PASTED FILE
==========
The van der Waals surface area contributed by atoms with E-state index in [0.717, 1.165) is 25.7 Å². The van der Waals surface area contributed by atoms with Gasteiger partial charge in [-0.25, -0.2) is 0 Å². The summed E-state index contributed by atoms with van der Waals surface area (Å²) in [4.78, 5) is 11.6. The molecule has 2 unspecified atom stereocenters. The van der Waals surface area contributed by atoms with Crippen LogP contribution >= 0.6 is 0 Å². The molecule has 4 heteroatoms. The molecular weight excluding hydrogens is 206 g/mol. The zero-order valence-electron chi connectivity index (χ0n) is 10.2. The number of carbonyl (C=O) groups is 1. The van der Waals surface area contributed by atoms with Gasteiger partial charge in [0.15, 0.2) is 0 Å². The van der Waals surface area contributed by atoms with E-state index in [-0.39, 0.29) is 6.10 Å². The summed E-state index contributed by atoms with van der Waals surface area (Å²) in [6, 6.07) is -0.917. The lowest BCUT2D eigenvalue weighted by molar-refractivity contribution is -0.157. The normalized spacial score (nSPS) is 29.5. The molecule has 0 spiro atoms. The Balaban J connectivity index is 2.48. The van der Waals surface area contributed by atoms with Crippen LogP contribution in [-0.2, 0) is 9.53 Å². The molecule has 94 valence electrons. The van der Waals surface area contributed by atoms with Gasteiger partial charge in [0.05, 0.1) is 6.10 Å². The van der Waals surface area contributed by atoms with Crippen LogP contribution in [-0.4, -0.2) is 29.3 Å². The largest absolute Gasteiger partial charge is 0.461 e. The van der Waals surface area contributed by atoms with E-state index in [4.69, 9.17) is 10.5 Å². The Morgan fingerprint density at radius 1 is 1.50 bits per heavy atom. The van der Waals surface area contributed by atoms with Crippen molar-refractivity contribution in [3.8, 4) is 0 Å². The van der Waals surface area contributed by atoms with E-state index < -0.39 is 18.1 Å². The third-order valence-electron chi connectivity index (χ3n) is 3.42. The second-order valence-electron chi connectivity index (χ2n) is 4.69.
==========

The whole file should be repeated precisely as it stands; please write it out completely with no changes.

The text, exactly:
The van der Waals surface area contributed by atoms with E-state index in [0.717, 1.165) is 25.7 Å². The van der Waals surface area contributed by atoms with Gasteiger partial charge in [-0.25, -0.2) is 0 Å². The summed E-state index contributed by atoms with van der Waals surface area (Å²) in [4.78, 5) is 11.6. The molecule has 2 unspecified atom stereocenters. The van der Waals surface area contributed by atoms with Crippen LogP contribution >= 0.6 is 0 Å². The molecule has 4 heteroatoms. The molecular weight excluding hydrogens is 206 g/mol. The zero-order valence-electron chi connectivity index (χ0n) is 10.2. The number of carbonyl (C=O) groups is 1. The van der Waals surface area contributed by atoms with Gasteiger partial charge in [0.15, 0.2) is 0 Å². The van der Waals surface area contributed by atoms with E-state index in [-0.39, 0.29) is 6.10 Å². The summed E-state index contributed by atoms with van der Waals surface area (Å²) in [6, 6.07) is -0.917. The lowest BCUT2D eigenvalue weighted by molar-refractivity contribution is -0.157. The normalized spacial score (nSPS) is 29.5. The molecule has 0 spiro atoms. The Balaban J connectivity index is 2.48. The van der Waals surface area contributed by atoms with Crippen LogP contribution in [-0.2, 0) is 9.53 Å². The molecule has 94 valence electrons. The van der Waals surface area contributed by atoms with Gasteiger partial charge in [0.05, 0.1) is 6.10 Å². The van der Waals surface area contributed by atoms with Crippen LogP contribution in [-0.4, -0.2) is 29.3 Å². The largest absolute Gasteiger partial charge is 0.461 e. The van der Waals surface area contributed by atoms with E-state index in [4.69, 9.17) is 10.5 Å². The Morgan fingerprint density at radius 1 is 1.50 bits per heavy atom. The van der Waals surface area contributed by atoms with Crippen molar-refractivity contribution in [3.8, 4) is 0 Å². The van der Waals surface area contributed by atoms with E-state index < -0.39 is 18.1 Å². The third-order valence-electron chi connectivity index (χ3n) is 3.42. The second-order valence-electron chi connectivity index (χ2n) is 4.69.